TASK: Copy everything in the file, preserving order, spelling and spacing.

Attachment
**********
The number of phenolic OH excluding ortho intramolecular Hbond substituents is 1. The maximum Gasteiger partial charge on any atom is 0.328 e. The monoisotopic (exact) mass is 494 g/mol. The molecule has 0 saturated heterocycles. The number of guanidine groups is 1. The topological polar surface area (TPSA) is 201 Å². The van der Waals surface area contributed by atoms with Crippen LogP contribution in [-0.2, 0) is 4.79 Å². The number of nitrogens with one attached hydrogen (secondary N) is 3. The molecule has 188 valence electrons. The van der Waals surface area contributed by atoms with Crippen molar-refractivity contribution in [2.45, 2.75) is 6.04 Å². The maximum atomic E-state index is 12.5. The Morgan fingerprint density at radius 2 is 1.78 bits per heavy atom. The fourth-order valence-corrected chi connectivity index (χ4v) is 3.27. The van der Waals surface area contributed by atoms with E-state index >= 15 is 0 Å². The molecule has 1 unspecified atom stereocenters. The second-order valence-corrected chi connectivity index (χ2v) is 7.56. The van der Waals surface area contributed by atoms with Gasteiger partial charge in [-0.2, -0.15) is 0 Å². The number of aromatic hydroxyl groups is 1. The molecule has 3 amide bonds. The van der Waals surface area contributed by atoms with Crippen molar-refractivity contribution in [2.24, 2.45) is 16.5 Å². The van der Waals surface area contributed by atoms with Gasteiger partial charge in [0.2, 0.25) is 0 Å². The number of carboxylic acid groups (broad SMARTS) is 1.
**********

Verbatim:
The number of phenolic OH excluding ortho intramolecular Hbond substituents is 1. The maximum Gasteiger partial charge on any atom is 0.328 e. The monoisotopic (exact) mass is 494 g/mol. The molecule has 0 saturated heterocycles. The number of guanidine groups is 1. The topological polar surface area (TPSA) is 201 Å². The van der Waals surface area contributed by atoms with Crippen LogP contribution in [-0.2, 0) is 4.79 Å². The number of nitrogens with one attached hydrogen (secondary N) is 3. The molecule has 188 valence electrons. The van der Waals surface area contributed by atoms with Crippen molar-refractivity contribution in [2.45, 2.75) is 6.04 Å². The maximum atomic E-state index is 12.5. The Morgan fingerprint density at radius 2 is 1.78 bits per heavy atom. The fourth-order valence-corrected chi connectivity index (χ4v) is 3.27. The van der Waals surface area contributed by atoms with E-state index >= 15 is 0 Å². The molecule has 1 unspecified atom stereocenters. The second-order valence-corrected chi connectivity index (χ2v) is 7.56. The van der Waals surface area contributed by atoms with Gasteiger partial charge in [-0.2, -0.15) is 0 Å². The number of aromatic hydroxyl groups is 1. The molecule has 3 amide bonds. The van der Waals surface area contributed by atoms with Crippen molar-refractivity contribution in [2.24, 2.45) is 16.5 Å². The van der Waals surface area contributed by atoms with Gasteiger partial charge in [0.2, 0.25) is 0 Å². The number of carboxylic acid groups (broad SMARTS) is 1.